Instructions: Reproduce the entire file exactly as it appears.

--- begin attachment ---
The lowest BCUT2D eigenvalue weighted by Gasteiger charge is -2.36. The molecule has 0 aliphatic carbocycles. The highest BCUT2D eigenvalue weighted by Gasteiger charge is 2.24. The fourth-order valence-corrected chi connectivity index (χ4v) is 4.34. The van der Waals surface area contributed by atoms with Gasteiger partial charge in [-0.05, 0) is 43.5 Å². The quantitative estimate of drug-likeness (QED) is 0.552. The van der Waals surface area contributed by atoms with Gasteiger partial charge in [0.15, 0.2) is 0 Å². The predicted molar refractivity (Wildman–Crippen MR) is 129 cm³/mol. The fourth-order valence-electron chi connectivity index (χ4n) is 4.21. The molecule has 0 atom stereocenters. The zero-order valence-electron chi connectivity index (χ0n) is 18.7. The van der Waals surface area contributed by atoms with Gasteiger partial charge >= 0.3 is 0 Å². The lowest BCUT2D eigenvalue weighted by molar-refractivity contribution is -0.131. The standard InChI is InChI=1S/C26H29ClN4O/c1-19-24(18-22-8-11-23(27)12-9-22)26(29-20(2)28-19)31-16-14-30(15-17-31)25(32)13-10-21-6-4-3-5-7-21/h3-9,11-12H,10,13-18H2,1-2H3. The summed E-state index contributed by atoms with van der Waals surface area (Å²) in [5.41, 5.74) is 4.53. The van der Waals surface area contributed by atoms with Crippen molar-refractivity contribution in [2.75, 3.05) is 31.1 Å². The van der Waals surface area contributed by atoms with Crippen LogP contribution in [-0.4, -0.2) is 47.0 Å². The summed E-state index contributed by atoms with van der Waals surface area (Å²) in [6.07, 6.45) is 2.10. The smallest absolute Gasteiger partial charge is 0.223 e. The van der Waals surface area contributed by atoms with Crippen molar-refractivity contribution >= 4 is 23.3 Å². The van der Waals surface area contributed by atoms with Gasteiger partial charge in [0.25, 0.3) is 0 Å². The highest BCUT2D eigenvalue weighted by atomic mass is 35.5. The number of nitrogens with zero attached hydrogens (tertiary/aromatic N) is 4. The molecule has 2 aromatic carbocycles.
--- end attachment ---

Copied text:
The lowest BCUT2D eigenvalue weighted by Gasteiger charge is -2.36. The molecule has 0 aliphatic carbocycles. The highest BCUT2D eigenvalue weighted by Gasteiger charge is 2.24. The fourth-order valence-corrected chi connectivity index (χ4v) is 4.34. The van der Waals surface area contributed by atoms with Gasteiger partial charge in [-0.05, 0) is 43.5 Å². The quantitative estimate of drug-likeness (QED) is 0.552. The van der Waals surface area contributed by atoms with Gasteiger partial charge in [0.15, 0.2) is 0 Å². The predicted molar refractivity (Wildman–Crippen MR) is 129 cm³/mol. The fourth-order valence-electron chi connectivity index (χ4n) is 4.21. The molecule has 0 atom stereocenters. The zero-order valence-electron chi connectivity index (χ0n) is 18.7. The van der Waals surface area contributed by atoms with Gasteiger partial charge >= 0.3 is 0 Å². The lowest BCUT2D eigenvalue weighted by molar-refractivity contribution is -0.131. The standard InChI is InChI=1S/C26H29ClN4O/c1-19-24(18-22-8-11-23(27)12-9-22)26(29-20(2)28-19)31-16-14-30(15-17-31)25(32)13-10-21-6-4-3-5-7-21/h3-9,11-12H,10,13-18H2,1-2H3. The summed E-state index contributed by atoms with van der Waals surface area (Å²) in [5.41, 5.74) is 4.53. The van der Waals surface area contributed by atoms with Crippen molar-refractivity contribution in [2.75, 3.05) is 31.1 Å². The van der Waals surface area contributed by atoms with Crippen LogP contribution in [-0.4, -0.2) is 47.0 Å². The summed E-state index contributed by atoms with van der Waals surface area (Å²) in [6.07, 6.45) is 2.10. The smallest absolute Gasteiger partial charge is 0.223 e. The van der Waals surface area contributed by atoms with Crippen molar-refractivity contribution >= 4 is 23.3 Å². The van der Waals surface area contributed by atoms with Gasteiger partial charge in [0.25, 0.3) is 0 Å². The highest BCUT2D eigenvalue weighted by atomic mass is 35.5. The number of nitrogens with zero attached hydrogens (tertiary/aromatic N) is 4. The molecule has 2 aromatic carbocycles.